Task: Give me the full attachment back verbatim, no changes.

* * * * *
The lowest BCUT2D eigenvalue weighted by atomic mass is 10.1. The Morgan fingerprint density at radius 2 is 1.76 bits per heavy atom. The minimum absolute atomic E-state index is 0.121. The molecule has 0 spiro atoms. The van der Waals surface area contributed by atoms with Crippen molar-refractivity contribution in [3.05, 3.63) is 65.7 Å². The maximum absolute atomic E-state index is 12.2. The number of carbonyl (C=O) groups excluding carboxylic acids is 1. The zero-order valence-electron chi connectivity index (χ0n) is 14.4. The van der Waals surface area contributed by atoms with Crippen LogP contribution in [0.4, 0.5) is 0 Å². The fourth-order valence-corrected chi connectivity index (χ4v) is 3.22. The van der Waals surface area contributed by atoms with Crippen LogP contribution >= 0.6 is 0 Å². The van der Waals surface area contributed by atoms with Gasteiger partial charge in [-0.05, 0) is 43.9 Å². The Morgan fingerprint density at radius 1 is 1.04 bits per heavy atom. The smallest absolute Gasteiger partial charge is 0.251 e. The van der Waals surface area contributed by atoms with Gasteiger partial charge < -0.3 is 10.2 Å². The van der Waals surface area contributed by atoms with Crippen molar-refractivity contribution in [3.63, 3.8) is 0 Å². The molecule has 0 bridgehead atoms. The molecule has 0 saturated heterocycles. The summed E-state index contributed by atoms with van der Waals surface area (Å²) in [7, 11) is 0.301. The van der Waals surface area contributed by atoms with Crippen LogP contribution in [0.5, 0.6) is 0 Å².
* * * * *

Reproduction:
The lowest BCUT2D eigenvalue weighted by atomic mass is 10.1. The Morgan fingerprint density at radius 2 is 1.76 bits per heavy atom. The minimum absolute atomic E-state index is 0.121. The molecule has 0 spiro atoms. The van der Waals surface area contributed by atoms with Crippen molar-refractivity contribution in [3.05, 3.63) is 65.7 Å². The maximum absolute atomic E-state index is 12.2. The number of carbonyl (C=O) groups excluding carboxylic acids is 1. The zero-order valence-electron chi connectivity index (χ0n) is 14.4. The van der Waals surface area contributed by atoms with Crippen LogP contribution in [0.4, 0.5) is 0 Å². The fourth-order valence-corrected chi connectivity index (χ4v) is 3.22. The van der Waals surface area contributed by atoms with Crippen LogP contribution >= 0.6 is 0 Å². The van der Waals surface area contributed by atoms with Gasteiger partial charge in [-0.05, 0) is 43.9 Å². The Morgan fingerprint density at radius 1 is 1.04 bits per heavy atom. The smallest absolute Gasteiger partial charge is 0.251 e. The van der Waals surface area contributed by atoms with Gasteiger partial charge < -0.3 is 10.2 Å². The van der Waals surface area contributed by atoms with Crippen molar-refractivity contribution in [3.63, 3.8) is 0 Å². The molecule has 0 bridgehead atoms. The molecule has 0 saturated heterocycles. The summed E-state index contributed by atoms with van der Waals surface area (Å²) in [7, 11) is 0.301. The van der Waals surface area contributed by atoms with Crippen LogP contribution in [0.5, 0.6) is 0 Å².